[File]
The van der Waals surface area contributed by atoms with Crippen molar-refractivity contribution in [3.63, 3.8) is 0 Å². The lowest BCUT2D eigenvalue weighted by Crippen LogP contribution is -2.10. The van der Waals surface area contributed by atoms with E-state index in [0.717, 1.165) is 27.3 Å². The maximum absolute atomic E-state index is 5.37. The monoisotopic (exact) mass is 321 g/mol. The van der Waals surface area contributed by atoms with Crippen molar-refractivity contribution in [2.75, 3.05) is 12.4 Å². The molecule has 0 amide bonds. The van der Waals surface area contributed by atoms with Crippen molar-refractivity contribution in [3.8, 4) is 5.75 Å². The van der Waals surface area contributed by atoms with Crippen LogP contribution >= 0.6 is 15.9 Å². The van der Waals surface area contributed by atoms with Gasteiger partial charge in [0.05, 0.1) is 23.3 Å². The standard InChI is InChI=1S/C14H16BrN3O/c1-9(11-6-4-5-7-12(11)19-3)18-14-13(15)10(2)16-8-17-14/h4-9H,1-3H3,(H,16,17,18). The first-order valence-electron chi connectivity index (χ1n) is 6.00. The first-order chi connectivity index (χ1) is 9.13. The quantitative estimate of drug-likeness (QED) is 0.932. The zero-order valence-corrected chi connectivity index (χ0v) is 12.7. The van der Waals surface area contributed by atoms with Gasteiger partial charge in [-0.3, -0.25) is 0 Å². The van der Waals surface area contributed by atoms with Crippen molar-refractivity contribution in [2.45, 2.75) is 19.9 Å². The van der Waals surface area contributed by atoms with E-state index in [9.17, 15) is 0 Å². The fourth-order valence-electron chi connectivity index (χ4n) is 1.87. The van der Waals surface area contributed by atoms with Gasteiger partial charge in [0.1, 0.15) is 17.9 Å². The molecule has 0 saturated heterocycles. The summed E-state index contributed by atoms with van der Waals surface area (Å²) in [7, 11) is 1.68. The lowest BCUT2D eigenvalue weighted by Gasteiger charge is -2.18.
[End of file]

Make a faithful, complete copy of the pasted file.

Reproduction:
The van der Waals surface area contributed by atoms with Crippen molar-refractivity contribution in [3.63, 3.8) is 0 Å². The lowest BCUT2D eigenvalue weighted by Crippen LogP contribution is -2.10. The van der Waals surface area contributed by atoms with E-state index in [0.717, 1.165) is 27.3 Å². The maximum absolute atomic E-state index is 5.37. The monoisotopic (exact) mass is 321 g/mol. The van der Waals surface area contributed by atoms with Crippen molar-refractivity contribution in [2.75, 3.05) is 12.4 Å². The molecule has 0 amide bonds. The van der Waals surface area contributed by atoms with Crippen molar-refractivity contribution in [3.8, 4) is 5.75 Å². The van der Waals surface area contributed by atoms with Crippen LogP contribution >= 0.6 is 15.9 Å². The van der Waals surface area contributed by atoms with Gasteiger partial charge in [0.05, 0.1) is 23.3 Å². The standard InChI is InChI=1S/C14H16BrN3O/c1-9(11-6-4-5-7-12(11)19-3)18-14-13(15)10(2)16-8-17-14/h4-9H,1-3H3,(H,16,17,18). The first-order valence-electron chi connectivity index (χ1n) is 6.00. The first-order chi connectivity index (χ1) is 9.13. The quantitative estimate of drug-likeness (QED) is 0.932. The zero-order valence-corrected chi connectivity index (χ0v) is 12.7. The van der Waals surface area contributed by atoms with Gasteiger partial charge in [-0.3, -0.25) is 0 Å². The van der Waals surface area contributed by atoms with Crippen molar-refractivity contribution in [2.45, 2.75) is 19.9 Å². The van der Waals surface area contributed by atoms with E-state index in [9.17, 15) is 0 Å². The fourth-order valence-electron chi connectivity index (χ4n) is 1.87. The van der Waals surface area contributed by atoms with Gasteiger partial charge in [0.1, 0.15) is 17.9 Å². The molecule has 0 saturated heterocycles. The summed E-state index contributed by atoms with van der Waals surface area (Å²) in [7, 11) is 1.68. The lowest BCUT2D eigenvalue weighted by Gasteiger charge is -2.18.